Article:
Monday, February 28, 2011

Banks Ordered to Open the Spigot

Last month the State Council's "No. 1 Document" announced water projects would be the focus of rural policy. This month the China Bank Regulatory Commission issued a notice on rural financial services which requires rural financial organizations to support construction of rural water projects: building canals, fixing dams, installing pipes and pumps.

The Agricultural Development Bank (the government's policy bank for agriculture) is told to increase medium- and short-term loans to large-scale irrigation districts and key medium and small irrigation districts.

The Agricultural Bank of China (a sort of private/public behemoth that foreign investors just dumped billions of dollars into through its IPO) is to focus on loans for irrigation infrastructure (canals, reservoirs, pumping equipment) and drinking water construction projects in rural areas.

Rural credit cooperatives and postal savings banks (small rural institutions where rural people keep their savings) are to make loans for small-scale rural irrigation and field-upgrade projects.

This is an example of China's practice of coopting banks to carry out policy, and the multiple responsibilities of Chinese regulators. Regulators like this one are expected to regulate the industry but also make sure it carries out government policies. The Bank Regulatory commission was set up about 10 years ago to give banks an independent regulatory authority to make sure they don't pile up bad loans like they did in the 1990s. Now the regulator is telling banks to set aside loans for irrigation projects that have little prospect of generating income to pay the loans back. (Farmers can only be charged tiny fees for irrigation water because charging them full cost would increase their financial "burden.")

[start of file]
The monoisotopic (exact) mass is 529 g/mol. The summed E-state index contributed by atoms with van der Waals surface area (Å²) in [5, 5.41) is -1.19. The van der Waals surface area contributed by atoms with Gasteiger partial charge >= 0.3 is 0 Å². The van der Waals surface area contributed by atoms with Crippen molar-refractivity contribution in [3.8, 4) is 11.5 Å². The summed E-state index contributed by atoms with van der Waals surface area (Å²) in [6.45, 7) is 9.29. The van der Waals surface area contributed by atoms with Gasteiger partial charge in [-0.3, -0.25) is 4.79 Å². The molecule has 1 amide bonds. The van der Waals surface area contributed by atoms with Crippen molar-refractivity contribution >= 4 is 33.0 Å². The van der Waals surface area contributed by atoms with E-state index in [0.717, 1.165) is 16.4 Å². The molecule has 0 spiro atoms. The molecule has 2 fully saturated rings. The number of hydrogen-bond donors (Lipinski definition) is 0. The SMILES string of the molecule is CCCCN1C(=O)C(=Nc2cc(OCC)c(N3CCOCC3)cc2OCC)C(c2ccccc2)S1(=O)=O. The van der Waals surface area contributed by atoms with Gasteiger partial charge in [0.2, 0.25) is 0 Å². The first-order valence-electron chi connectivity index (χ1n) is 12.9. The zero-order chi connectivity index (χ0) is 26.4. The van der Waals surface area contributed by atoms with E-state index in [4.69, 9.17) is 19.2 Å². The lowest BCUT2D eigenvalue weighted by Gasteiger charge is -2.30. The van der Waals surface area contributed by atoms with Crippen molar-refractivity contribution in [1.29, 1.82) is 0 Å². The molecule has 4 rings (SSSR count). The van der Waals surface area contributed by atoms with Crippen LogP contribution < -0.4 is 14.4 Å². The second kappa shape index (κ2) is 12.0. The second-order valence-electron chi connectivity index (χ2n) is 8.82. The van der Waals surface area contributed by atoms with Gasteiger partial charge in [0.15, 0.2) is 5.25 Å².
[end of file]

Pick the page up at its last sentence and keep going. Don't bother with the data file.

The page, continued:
This policy would be like the U.S. Federal Reserve--an agency responsible for making sure banks are in sound financial condition--telling banks they have to set aside a certain percentage of their portfolios for loans to "underserved" poor communities. Oh, wait, the U.S. tried this--it was called the Community Reinvestment Act--and it contributed to one of the worst financial crises in history.

Surely it will turn out better in China.

No comments: